repaid in monthly installments and are usually secured which means that they
have collateral against them so they have lower interest rates than cash flow
loans look to companies like Lending Club cabbage or funding circle for more
information but again with the caveat that they can have higher interest rates
with high fees and penalties for any issues that may arise if you use
QuickBooks for your bookkeeping there’s an option called quickbooks financing
that’s based on your cash flow and they can look for loans on your behalf and
complete much of the paperwork for you expect more seamless solutions like this
in the years to come and make sure you avoid the super high interest rates that
come from payday lenders and cash advances on your credit card yes
these loans are super easy to access but they carry extremely high interest rates
and fees the long-term cost of these loans can be substantial and the debt
difficult to manage this debt is also usually attached to you personally so if
your business goes under even if you are incorporated you’ll still be personally
responsible for those debts regardless of where you’re gonna borrow
it’s important to be prepared to share the details of how your business is
going and how you expect it to do post borrowing make sure your books are in
order as you’ll be expected to share profit and loss statements balance
sheets and all cash flow statements do yourself a favor and gather this
information before you need the money you so you’ve gone and borrowed money for
your business after all the hoops of paperwork and approvals you have to jump
through you may think that the hard work is done the money’s in the bank right
think again paying back money is much harder sorry
as humans we tend to overestimate positive outcomes and underestimate the
negative ones and once your business owes money it’s important to be
realistic about how you’re going to service that debt step one is to set up
a direct deposit for the time when repayments fold you you can always
change it manually but it’s important to have the repayments factored into your
monthly expenses also having a separate line item on your cash flow statement
helps you see instantly how your debt repayments fit into the big picture of
your company’s financials step two is to keep close track of your interest rates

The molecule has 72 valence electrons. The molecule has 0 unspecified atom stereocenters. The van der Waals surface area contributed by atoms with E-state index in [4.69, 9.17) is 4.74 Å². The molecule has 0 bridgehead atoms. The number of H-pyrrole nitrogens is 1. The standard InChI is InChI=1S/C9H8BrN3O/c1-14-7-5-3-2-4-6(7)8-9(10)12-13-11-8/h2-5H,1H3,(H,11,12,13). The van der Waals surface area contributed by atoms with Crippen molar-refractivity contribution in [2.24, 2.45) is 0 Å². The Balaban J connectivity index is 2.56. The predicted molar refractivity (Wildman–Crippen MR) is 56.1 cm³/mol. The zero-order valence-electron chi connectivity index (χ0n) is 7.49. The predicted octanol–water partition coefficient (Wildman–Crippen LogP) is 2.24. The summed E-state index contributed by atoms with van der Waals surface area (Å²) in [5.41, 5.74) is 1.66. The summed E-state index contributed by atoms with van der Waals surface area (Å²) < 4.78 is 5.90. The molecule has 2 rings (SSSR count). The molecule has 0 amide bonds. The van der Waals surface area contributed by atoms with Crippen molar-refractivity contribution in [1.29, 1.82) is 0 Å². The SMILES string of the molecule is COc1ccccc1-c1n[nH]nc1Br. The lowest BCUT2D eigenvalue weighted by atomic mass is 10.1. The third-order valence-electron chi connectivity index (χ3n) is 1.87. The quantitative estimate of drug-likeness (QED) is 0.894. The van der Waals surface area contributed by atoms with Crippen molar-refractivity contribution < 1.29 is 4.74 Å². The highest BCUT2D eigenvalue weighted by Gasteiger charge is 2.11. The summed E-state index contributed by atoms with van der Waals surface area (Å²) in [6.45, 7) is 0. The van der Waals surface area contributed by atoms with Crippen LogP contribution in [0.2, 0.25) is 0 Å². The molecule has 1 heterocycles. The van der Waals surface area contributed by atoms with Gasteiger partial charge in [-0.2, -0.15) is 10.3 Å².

a late repayment may send the cost of your debts skyrocketing make sure that
you’re keeping an eye on your repayment schedule and that you’re paying down the
principal as fast as you can make it a practice to track the principal and
interest in each payment monitor how actively you’re paying down the core
debt versus just servicing it through interest payments step 3
always be on the lookout for a better deal for example if you have multiple
short-term loans with moderate interest it may be worthwhile to consolidate all
of the loans into a single longer-term loan with the lower interest rate or if
you’re having trouble making payments see if you can renegotiate the terms of
the debt to extend the term this will likely raise the interest rate but will
make payments more manageable but what if you’ve already racked up debt maybe a
little too much often this happens for reasons out of your control maybe one of
your clients is paying you late or a competitor is taking a big piece of your
forecast revenue maybe this debt is on a business credit card that isn’t being
paid in full each month or it’s a line of credit that you’ve tapped into or is
from creditors that aren’t being paid on time or not at all it’s easy to feel
overwhelmed when this is the case here are a few strategies to get you back on
track first list out the outstanding debts and their associated interest
rates or penalties this is a little more locater than personal finance as you may
have creditors that are critical to keeping your business running that
aren’t necessarily charging you more interest but they could impact your
ability to stay in business so you basically have two jobs to figure out
which debts are costing you the most in interest and penalties and which that’s
a business critical to support next do the math on what you can afford to pay
down on a monthly basis it’s important to be ruthless here if you have expenses
that are non-critical now’s a good time to pause or cancel them and put the
savings into debt reduction start with allocating the minimum payments across
the bulk of the debts and then put remaining amounts against the highest
interest debt or most critical bills this is known as the debt stacking
method paying your way through your debts in accordance with what they cost
you there’s a great calculator at financial mentor calm to help you
organize yourself an alternative method is the debt snowball method which isn’t
as mathematically sound but has been proven to have psychological benefits
the goal with the snowball method is to start with minimum payments across all
debts and then tackle your smallest balance first by aiming to cross off
debt sooner rather than later motivation and momentum is built to tackle harder
debt and don’t forget to keep an open line of communication with your
creditors their businesses – and if you can’t make a payment see if they can
extend the payment terms or agree to a partial payment in the short term the
bottom line is that servicing debts can be one of the greatest stressors for